Caring for your mental health during quarantine

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Tribune News Service

Social isolation creates added stress for many people, despite our ability to connect virtually.

Hailey Griffin, Opinions Editor

For some, quarantining prompted by the COVID-19 pandemic has provided an opportunity for people to spend more time with their families at home.

For others, quarantining prompted by the COVID-19 pandemic has disrupted their work life, their home life, their social life, and their school life. Those who live alone have been reduced to a constant state of loneliness, unable to visit others or go out anywhere. 

While it’s necessary to self-isolate to prevent the spread of COVID-19, the toll that self-isolation is having on people’s mental health is very real. Human interaction is vital. If you go long enough without it, your chances of experiencing severe loneliness, depression, or lack of motivation could increase exponentially. For many of those who already struggle with their mental health, quarantine has been extremely difficult to cope with.

A student at MATC, Jimena Guimaraens, states “quarantine has had a negative effect on my mental health because I relied on the interaction of my friends, my busy routine at school, and work to distract me from my thoughts.”

I also talked with another student at MATC, Britni Petitt, who has been quarantining since spring break. Britni says, “quarantine has been a shitshow for me because I don’t have all the things that kept me motivated or kept me going throughout the day and got me out of the house.” Recently, Britni got tested for COVID-19; her results came back negative, but as an extra precaution, she’s adhered to stricter quarantine guidelines, such as restricting contact with her cats and her boyfriend.

Britni has been trying to keep busy by cleaning, sleeping, and catching up with homework assignments. Normally, she enjoys keeping up to date with current events by reading the news but now feels that she can’t do so for too long without feeling sad or withdrawn. She states, “Initially, when this started, I wasn’t super irritated, I was like ‘I can get by like this for a while.’ But the longer it goes, it’s a lot harder to stay hopeful about it.”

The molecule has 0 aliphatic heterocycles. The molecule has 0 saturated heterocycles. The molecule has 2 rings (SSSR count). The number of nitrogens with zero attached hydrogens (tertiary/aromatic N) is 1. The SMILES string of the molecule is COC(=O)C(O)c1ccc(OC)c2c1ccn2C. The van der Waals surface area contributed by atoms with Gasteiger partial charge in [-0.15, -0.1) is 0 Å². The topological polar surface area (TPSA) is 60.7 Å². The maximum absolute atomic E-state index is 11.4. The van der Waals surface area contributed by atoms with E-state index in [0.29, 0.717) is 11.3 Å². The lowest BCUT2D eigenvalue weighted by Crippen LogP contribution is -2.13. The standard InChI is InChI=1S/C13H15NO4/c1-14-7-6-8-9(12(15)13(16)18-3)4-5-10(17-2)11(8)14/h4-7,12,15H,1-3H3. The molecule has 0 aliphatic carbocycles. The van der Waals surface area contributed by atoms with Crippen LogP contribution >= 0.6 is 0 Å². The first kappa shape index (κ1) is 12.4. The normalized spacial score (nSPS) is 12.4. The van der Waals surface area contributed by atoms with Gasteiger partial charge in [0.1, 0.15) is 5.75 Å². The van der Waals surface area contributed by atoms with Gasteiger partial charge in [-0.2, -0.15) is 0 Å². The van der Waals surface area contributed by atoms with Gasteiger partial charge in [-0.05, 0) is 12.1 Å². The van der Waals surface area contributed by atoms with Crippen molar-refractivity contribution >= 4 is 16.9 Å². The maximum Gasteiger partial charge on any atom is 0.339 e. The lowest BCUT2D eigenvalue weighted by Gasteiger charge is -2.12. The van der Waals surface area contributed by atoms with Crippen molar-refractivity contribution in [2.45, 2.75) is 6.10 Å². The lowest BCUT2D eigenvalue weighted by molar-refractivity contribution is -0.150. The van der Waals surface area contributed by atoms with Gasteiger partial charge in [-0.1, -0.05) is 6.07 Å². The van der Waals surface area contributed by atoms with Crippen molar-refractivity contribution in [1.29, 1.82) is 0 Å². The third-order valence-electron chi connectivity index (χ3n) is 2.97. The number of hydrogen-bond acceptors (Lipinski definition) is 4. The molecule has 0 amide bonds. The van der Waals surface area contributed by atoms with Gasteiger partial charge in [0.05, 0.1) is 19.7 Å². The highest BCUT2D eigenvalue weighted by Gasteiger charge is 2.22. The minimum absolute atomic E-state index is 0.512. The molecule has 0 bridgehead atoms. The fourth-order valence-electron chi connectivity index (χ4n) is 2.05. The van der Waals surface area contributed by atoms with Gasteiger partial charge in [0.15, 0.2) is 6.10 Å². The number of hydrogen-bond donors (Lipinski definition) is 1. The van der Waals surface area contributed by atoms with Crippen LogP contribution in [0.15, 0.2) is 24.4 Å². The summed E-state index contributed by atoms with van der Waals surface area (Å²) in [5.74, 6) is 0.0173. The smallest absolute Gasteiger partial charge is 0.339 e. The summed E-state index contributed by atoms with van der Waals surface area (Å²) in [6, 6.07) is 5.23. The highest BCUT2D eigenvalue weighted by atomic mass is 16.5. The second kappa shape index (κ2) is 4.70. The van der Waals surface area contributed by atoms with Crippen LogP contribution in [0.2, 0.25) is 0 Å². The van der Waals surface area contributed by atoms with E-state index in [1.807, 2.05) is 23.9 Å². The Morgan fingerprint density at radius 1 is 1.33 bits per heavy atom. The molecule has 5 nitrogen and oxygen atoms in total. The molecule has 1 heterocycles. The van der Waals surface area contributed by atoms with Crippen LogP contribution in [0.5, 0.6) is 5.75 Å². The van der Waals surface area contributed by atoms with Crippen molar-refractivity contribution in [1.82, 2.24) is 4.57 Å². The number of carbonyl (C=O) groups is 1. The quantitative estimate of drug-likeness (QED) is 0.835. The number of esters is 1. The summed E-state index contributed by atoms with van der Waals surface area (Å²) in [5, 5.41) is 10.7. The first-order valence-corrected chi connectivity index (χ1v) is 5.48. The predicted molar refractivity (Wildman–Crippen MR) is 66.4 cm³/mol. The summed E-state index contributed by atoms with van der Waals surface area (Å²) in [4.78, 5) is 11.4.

It’s difficult to stay hopeful and combat demotivation, loneliness, or depression, especially now, during a time when human interaction is scarce. But keeping busy, interacting with others (over the internet, for now), and practicing self-care are the best ways to distract yourself throughout all of this.

So, I urge you: practice self-care. Have a spa day. Give yourself a manicure or pedicure. Treat yourself to a face mask. Take a long, hot shower. Take a soothing bubble bath.

Stay busy. Paint or draw whatever comes to your mind. Cook your favorite meal. Bake your favorite dessert. Read to your heart’s content. Teach yourself how to play an instrument. Journal. Watch your favorite movies. Make a collage out of old magazines.

Call your friends on the phone or video chat with them. Have a one-on-one conversation with your loved ones. Exchange some memes with the homies. Online interaction isn’t, by any means, as comforting as face-to-face interaction. But it’s all we have right now.

Now, I realize that spewing a bunch of suggestions at you doesn’t guarantee that things will get better. And it doesn’t necessarily mean that you will suddenly gain motivation if you take these suggestions. But hey, it’s worth a shot.

It’s been difficult to adjust to all the changes that the COVID-19 pandemic has forced upon us.  I can’t promise that this will be over any time soon, but I can promise that you’re not alone and that you WILL be able to return to your daily routine eventually.